Alepa, a leading provider of fresh and packaged products and services to the retail and foodservice markets, is introducing Artificial Intelligence and Machine Learning to create a life-changing conversation with customers. The company has rolled out a chatbot powered by Facebook Messenger – which – for the first time – customers can place orders for specific items to be stocked at their local Alepa store. The items get there within 24 hours of being requested.
Moreover, People love taking measurements and customizing their clothes to be perfect for them. However, as self-confident as we might be, we inevitably still rely on someone else to help us with our measurements. Alton Lane is a small tailor in the US that offers a high-end made-to-measure service. Body scanners and tailor fits are now available in-store, an essential element of the company operation (especially given the proliferation of online shopping).
Today is the beginning of the revolution. With an increasingly limited attention span, retailers are finding success by providing fun, engaging, and interactive experiences inside their stores. The experience matters, but the Internet-savvy customer expects an increasingly personalized online experience. And so, retailers have to have both experiences, online and in-store, to flourish. Retailers need to focus on disruptive technology to bring a truly differentiated experience in-store and online.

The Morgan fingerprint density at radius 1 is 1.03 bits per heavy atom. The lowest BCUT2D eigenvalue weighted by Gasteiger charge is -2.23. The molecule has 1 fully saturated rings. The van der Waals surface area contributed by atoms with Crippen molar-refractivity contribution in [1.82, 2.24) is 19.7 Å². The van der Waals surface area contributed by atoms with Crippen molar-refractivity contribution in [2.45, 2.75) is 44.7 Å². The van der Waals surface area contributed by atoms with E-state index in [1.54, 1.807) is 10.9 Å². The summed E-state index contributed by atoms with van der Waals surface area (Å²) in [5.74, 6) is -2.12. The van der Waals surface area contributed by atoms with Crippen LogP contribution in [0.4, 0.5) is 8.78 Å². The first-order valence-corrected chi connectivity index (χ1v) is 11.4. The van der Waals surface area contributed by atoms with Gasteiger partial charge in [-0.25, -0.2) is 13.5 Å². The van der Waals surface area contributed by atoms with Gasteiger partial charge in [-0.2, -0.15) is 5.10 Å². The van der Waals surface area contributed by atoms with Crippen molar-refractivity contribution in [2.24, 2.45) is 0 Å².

The retail industry needs to change as a result of the change in consumer buying behavior. If the physical retail industry is to survive, it has to take a proactive, progressive approach to digital transformation and disrupt its current business models.
Retailers have the opportunity to adopt a more proactive and progressive approach. That is the only way they can survive in the disruptive market. The retail industry is undergoing a sea change, and if retailers do not invest in technology, innovation and Omnichannel strategies, they risk losing customers and employees. ‘’To drive innovation, businesses, competitors, and industries will need to work together.’’ From Science Fiction to Science Driven – Shamayun Miah
The recent study by Retail Evolution found that retailers, who provide differentiation and take advantage of technology such as Wi-Fi, apps, and digital signage, develop loyalty and double the revenue of their competitors. To take advantage of these findings, retailers need to get creative with their store renovation, new business models, improved technology, and improved customer service.